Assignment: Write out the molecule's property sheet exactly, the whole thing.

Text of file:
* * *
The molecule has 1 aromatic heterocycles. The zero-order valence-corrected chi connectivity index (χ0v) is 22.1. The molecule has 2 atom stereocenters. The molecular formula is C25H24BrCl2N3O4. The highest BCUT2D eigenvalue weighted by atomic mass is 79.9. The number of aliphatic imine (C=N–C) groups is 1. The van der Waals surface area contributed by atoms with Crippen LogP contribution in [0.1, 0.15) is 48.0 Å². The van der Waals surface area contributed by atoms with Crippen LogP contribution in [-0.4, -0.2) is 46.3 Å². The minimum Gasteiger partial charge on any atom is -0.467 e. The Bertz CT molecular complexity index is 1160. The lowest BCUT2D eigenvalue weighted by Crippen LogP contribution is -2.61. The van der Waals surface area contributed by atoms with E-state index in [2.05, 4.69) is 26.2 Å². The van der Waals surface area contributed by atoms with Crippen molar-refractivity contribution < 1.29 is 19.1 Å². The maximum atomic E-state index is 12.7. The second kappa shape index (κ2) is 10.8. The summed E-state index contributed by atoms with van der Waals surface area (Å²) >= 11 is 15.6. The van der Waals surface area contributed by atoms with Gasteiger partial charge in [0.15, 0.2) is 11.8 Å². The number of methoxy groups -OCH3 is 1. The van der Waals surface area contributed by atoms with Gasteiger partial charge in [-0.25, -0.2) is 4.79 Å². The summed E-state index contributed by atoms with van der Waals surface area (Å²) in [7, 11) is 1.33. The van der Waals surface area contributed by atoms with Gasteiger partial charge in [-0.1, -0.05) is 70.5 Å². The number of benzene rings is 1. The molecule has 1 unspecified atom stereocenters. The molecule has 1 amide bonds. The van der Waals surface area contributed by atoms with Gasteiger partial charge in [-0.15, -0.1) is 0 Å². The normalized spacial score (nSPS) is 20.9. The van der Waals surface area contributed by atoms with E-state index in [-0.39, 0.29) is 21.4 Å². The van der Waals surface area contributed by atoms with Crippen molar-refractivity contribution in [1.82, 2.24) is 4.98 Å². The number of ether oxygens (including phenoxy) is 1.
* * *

The molecule has 1 aromatic heterocycles. The zero-order valence-corrected chi connectivity index (χ0v) is 22.1. The molecule has 2 atom stereocenters. The molecular formula is C25H24BrCl2N3O4. The highest BCUT2D eigenvalue weighted by atomic mass is 79.9. The number of aliphatic imine (C=N–C) groups is 1. The van der Waals surface area contributed by atoms with Crippen LogP contribution in [0.1, 0.15) is 48.0 Å². The van der Waals surface area contributed by atoms with Crippen LogP contribution in [-0.4, -0.2) is 46.3 Å². The minimum Gasteiger partial charge on any atom is -0.467 e. The Bertz CT molecular complexity index is 1160. The lowest BCUT2D eigenvalue weighted by Crippen LogP contribution is -2.61. The van der Waals surface area contributed by atoms with E-state index in [2.05, 4.69) is 26.2 Å². The van der Waals surface area contributed by atoms with Crippen molar-refractivity contribution < 1.29 is 19.1 Å². The maximum atomic E-state index is 12.7. The second kappa shape index (κ2) is 10.8. The summed E-state index contributed by atoms with van der Waals surface area (Å²) >= 11 is 15.6. The van der Waals surface area contributed by atoms with Gasteiger partial charge in [0.15, 0.2) is 11.8 Å². The number of methoxy groups -OCH3 is 1. The van der Waals surface area contributed by atoms with Gasteiger partial charge in [-0.25, -0.2) is 4.79 Å². The summed E-state index contributed by atoms with van der Waals surface area (Å²) in [7, 11) is 1.33. The van der Waals surface area contributed by atoms with Gasteiger partial charge in [-0.1, -0.05) is 70.5 Å². The number of benzene rings is 1. The molecule has 1 unspecified atom stereocenters. The molecule has 1 amide bonds. The van der Waals surface area contributed by atoms with Gasteiger partial charge in [-0.15, -0.1) is 0 Å². The normalized spacial score (nSPS) is 20.9. The van der Waals surface area contributed by atoms with E-state index in [-0.39, 0.29) is 21.4 Å². The van der Waals surface area contributed by atoms with Crippen molar-refractivity contribution in [1.82, 2.24) is 4.98 Å². The number of ether oxygens (including phenoxy) is 1.